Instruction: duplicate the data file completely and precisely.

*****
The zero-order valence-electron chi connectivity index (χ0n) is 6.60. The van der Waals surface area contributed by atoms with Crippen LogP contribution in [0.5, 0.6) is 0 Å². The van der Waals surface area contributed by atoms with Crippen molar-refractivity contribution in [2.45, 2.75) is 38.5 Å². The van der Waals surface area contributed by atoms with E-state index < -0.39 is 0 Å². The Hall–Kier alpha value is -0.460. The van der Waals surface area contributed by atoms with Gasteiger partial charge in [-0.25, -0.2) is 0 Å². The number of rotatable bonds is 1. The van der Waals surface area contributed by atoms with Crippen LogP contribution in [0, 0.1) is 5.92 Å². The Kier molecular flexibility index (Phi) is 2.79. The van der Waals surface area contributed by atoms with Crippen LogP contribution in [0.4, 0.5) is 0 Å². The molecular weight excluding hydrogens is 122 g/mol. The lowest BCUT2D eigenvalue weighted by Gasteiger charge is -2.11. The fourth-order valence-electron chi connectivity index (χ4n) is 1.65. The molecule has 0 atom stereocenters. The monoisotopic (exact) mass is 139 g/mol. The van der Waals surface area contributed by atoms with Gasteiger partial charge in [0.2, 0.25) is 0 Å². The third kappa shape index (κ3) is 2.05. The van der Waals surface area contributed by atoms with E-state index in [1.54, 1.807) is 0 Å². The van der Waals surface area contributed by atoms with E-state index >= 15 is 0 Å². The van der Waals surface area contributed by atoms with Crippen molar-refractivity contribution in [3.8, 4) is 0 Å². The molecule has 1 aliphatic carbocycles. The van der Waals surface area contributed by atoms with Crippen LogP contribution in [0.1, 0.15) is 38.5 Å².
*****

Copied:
The zero-order valence-electron chi connectivity index (χ0n) is 6.60. The van der Waals surface area contributed by atoms with Crippen LogP contribution in [0.5, 0.6) is 0 Å². The van der Waals surface area contributed by atoms with Crippen molar-refractivity contribution in [2.45, 2.75) is 38.5 Å². The van der Waals surface area contributed by atoms with E-state index < -0.39 is 0 Å². The Hall–Kier alpha value is -0.460. The van der Waals surface area contributed by atoms with Gasteiger partial charge in [-0.25, -0.2) is 0 Å². The number of rotatable bonds is 1. The van der Waals surface area contributed by atoms with Crippen LogP contribution in [0, 0.1) is 5.92 Å². The Kier molecular flexibility index (Phi) is 2.79. The van der Waals surface area contributed by atoms with Crippen LogP contribution in [0.4, 0.5) is 0 Å². The molecular weight excluding hydrogens is 122 g/mol. The lowest BCUT2D eigenvalue weighted by Gasteiger charge is -2.11. The fourth-order valence-electron chi connectivity index (χ4n) is 1.65. The molecule has 0 atom stereocenters. The monoisotopic (exact) mass is 139 g/mol. The van der Waals surface area contributed by atoms with Gasteiger partial charge in [0.2, 0.25) is 0 Å². The third kappa shape index (κ3) is 2.05. The van der Waals surface area contributed by atoms with E-state index in [1.54, 1.807) is 0 Å². The van der Waals surface area contributed by atoms with E-state index >= 15 is 0 Å². The van der Waals surface area contributed by atoms with Crippen molar-refractivity contribution in [3.8, 4) is 0 Å². The molecule has 1 aliphatic carbocycles. The van der Waals surface area contributed by atoms with Crippen LogP contribution in [0.1, 0.15) is 38.5 Å².